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Learning pieces the right way

Posted By: Fornion

Learning pieces the right way - 05/19/19 10:03 AM

Since the beginning of the year to 14.04.2019 I did 201 hours doing sightreading 10min. learining some theory, three pieces for about 90 min., learning to improvise, and creating some stuff. Since 14.04.2019 I gave up. I was learning three pieces at once because it is proven to be more effective and better memorised. For jazz pieces I tried just to remember the melody, try to sing them because if you can't sing a song, you don't know it. It took me so much time and I still couldn't sing a song. One of the pieces was classical so I was learning to play the piece in all keys, cause again - it's a very good exercise and I didn't make it yet. Everything was so frustrating i stopped playing. I thought I just don't enjoy playing piano at all. I even stopped listening to music.
I even didn't do the first step and it took so long (Ok I've found chords, but I didn't find them exacly how they were used, but overal shape e.g. the shape of blues) . After singing melody there was creating chords with 4ths 5ths 6ths voicings to accompany a song. Then playing these with rythmic staff, then accompany only with one hand, then playing pieces in all twelve keys, then try to play to your accompaniament, then try to learn the piece and then to review your playing. I was in the beginning and was already overwhelmed. I didn't see any significant progress. And what's funny it isn't everything.
Pieces I was learning: Freddie freeloader, Mr. P.C. and Invention nr. 8. People say these are for beginners but I bet I wouldn't be able to play them in tempo but very slowly without any satisfaction because I tried to play some fragments. And even playing slowly it wouldn't be so even, expressive and technically correct unless I play them for another chunk of time. People around see that I constantly smash the keyboard with my headphones for so long and they don't believe that I still cannot play any piece.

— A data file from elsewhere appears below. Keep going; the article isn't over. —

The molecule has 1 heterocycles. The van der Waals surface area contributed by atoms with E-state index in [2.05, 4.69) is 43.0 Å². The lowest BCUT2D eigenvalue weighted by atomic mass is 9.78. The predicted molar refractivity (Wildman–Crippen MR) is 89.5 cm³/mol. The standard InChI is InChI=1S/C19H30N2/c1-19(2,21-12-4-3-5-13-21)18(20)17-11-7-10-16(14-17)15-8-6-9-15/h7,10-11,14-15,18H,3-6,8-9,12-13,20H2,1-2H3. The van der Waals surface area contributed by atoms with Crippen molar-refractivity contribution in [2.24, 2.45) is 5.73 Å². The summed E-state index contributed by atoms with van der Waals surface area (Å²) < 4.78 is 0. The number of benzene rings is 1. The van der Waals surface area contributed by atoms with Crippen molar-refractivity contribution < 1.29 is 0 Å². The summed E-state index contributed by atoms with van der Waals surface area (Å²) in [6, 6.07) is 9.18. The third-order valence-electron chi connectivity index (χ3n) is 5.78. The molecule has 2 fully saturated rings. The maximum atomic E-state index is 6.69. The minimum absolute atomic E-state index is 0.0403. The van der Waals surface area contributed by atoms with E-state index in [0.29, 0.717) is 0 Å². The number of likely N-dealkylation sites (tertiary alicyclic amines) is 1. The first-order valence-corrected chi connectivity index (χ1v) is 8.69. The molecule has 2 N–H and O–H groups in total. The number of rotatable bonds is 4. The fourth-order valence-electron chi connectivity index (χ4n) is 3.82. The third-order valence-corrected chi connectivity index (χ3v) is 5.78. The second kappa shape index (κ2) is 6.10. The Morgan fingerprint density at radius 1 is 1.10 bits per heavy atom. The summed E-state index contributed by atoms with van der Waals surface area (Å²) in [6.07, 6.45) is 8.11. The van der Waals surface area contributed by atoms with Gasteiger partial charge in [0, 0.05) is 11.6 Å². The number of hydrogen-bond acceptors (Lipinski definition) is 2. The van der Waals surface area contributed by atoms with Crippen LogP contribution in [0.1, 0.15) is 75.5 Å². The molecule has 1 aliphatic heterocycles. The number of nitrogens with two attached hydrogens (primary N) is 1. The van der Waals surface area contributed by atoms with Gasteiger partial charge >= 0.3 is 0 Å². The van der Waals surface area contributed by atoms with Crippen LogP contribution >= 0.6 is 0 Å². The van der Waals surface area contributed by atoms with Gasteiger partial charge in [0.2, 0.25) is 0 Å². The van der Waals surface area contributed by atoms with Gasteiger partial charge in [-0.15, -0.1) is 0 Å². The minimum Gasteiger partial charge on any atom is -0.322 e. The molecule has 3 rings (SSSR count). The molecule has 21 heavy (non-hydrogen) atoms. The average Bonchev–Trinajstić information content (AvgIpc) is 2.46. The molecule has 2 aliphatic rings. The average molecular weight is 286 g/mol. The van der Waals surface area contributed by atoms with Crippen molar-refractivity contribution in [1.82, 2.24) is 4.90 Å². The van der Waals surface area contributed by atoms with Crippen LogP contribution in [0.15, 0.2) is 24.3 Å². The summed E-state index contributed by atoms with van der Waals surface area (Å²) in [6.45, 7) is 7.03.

Overall I have something around 700 hours of playing with similar or even worse breaks, worse knowledge of techniques of learning and playing, so these hours of work weren't that effective. I've forgotten all pieces I learned that time what proves my ways of learning were wrong. Most these pieces were classical and I had no experience with playing jazz only listening.
Should I learn jazz after learning some easier staff?
Am I doing everything wrong?
How make playing piano more satisfying?
My point is I'm playing for so long and I don't even know if it isn't a waste of time if I'm doing it correctly and efficiently. I know what will give me this exercise and that, but it takes so long I'm wondering if there is something wrong with me, and my attitude.
Posted By: KevinM

Re: Learning pieces the right way - 05/19/19 10:26 AM

I'm not normally so black and white. But I think in your specific case, you need a teacher for direction. If you find what you believe is the right teacher, let them direct you and try and let go of the feeling that what you have done so far as wasted effort. If they are a good teacher they will recognize what they can build on from what you've done but also in other areas where you need to start from scratch. I know that sounds hard.

It sounds like you are trying to achieve too much too quickly and you are just hoping that by hard work and dedication you will get the result you want.

You are diving into multiple things at the same time, and so far have not had any rewards. Learning the piano is slow and I think you need to understand it is something you are in for the long haul. That also means you need to have wins on the way, learn to play something well enough that you enjoy hearing what you play. You need that sense of satisfaction. Or at least that is my own experience.

Good luck.
Posted By: Nahum

Re: Learning pieces the right way - 05/19/19 10:39 AM

https://bulletproofmusician.com/three-different-types-of-practice-strategies-which-one-works-best/
Posted By: dmd

Re: Learning pieces the right way - 05/19/19 11:04 AM

Originally Posted by KevinM